Q&A: I want to be a PM, should I?

Question: “I want to be a PM, should I?” or other variations of this question, like “Should an engineer move to the role of a project manager?”, “I’m in my late 30-s and I want a career change, is it too late to become a PM?”

Choice: I want to be a PM, should I?

Q&A is a section where I answer frequently asked questions about project management, work relationships, business development, career management, team management, and other topics. In most cases, these are questions that I usually receive on a daily basis.


If you are asking this question, it means at least the following: 

  1. You have some understanding of the role of a project manager
  2. You like the idea

If the answer to any of these is “No”, then that’s the answer to the original question – probably no, you shouldn’t be a PM, either because you don’t like it or because you don’t know anything about it. But let’s assume that this is not our case here. 

If you like the idea of being a PM, then there’s no reason not to give it a try, right?

You may feel like you don’t have enough skills, but people who don’t have a predisposition to be a PM don’t like the idea. And every time I heard this question, it was from people with the right skills.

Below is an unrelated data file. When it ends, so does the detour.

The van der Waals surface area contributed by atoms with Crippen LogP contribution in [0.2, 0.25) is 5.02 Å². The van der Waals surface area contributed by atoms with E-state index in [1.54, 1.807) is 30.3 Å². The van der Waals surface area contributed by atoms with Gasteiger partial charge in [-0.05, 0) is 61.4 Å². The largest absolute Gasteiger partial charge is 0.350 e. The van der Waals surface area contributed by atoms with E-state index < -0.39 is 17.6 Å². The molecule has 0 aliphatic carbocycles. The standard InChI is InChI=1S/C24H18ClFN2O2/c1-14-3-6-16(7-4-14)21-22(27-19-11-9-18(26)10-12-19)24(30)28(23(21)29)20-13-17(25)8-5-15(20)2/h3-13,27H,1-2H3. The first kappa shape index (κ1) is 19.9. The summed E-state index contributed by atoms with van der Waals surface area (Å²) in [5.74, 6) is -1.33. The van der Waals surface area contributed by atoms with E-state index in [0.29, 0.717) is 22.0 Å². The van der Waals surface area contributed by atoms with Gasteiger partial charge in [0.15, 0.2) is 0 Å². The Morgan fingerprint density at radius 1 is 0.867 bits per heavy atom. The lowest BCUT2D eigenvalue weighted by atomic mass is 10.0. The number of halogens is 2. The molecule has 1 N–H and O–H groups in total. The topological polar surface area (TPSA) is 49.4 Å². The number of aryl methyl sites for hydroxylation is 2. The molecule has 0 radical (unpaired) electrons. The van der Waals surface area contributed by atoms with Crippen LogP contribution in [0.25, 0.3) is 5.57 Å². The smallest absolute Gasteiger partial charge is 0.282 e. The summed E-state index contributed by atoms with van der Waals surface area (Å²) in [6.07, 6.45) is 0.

Usually the question “Should I be a PM” pops up when we want to break into a career, while our experience or knowledge is in some other areas. This is not a problem. Of course, the right education helps, but not every company needs all the knowledge and skills. Out of millions of companies, there are sure to be a solid number that need someone like you right now or very soon. You just need to find each other. 

The biggest part of being a good project manager is being strongly self-motivated and able to help others. So if you think you’re capable of keeping yourself highly motivated and helping others, you might see yourself halfway ahead. 

To try, find open positions on the market, read through the requirements. You don’t have to match them all 100%. You may want to read a little more about some of the requirements mentioned in most of the positions you view. 

Then apply for a job and attend an interview. You can apply to multiple companies. It is OK to fail in the beginning. Every time you fail, you write down questions you want to learn more about. Over time, you will be able to find the right company for you – not only one that will make you an offer, but one that you will also like. 

Is it too late to become a PM?

As for age, if everything written above seems good to you, then there is no reason not to try. There are many companies that care about results, skills, and personality, rather than age or other unrelated characteristics. Just ignore those who care about age. 

Keep going and you will succeed. Don’t wait, make the first step today.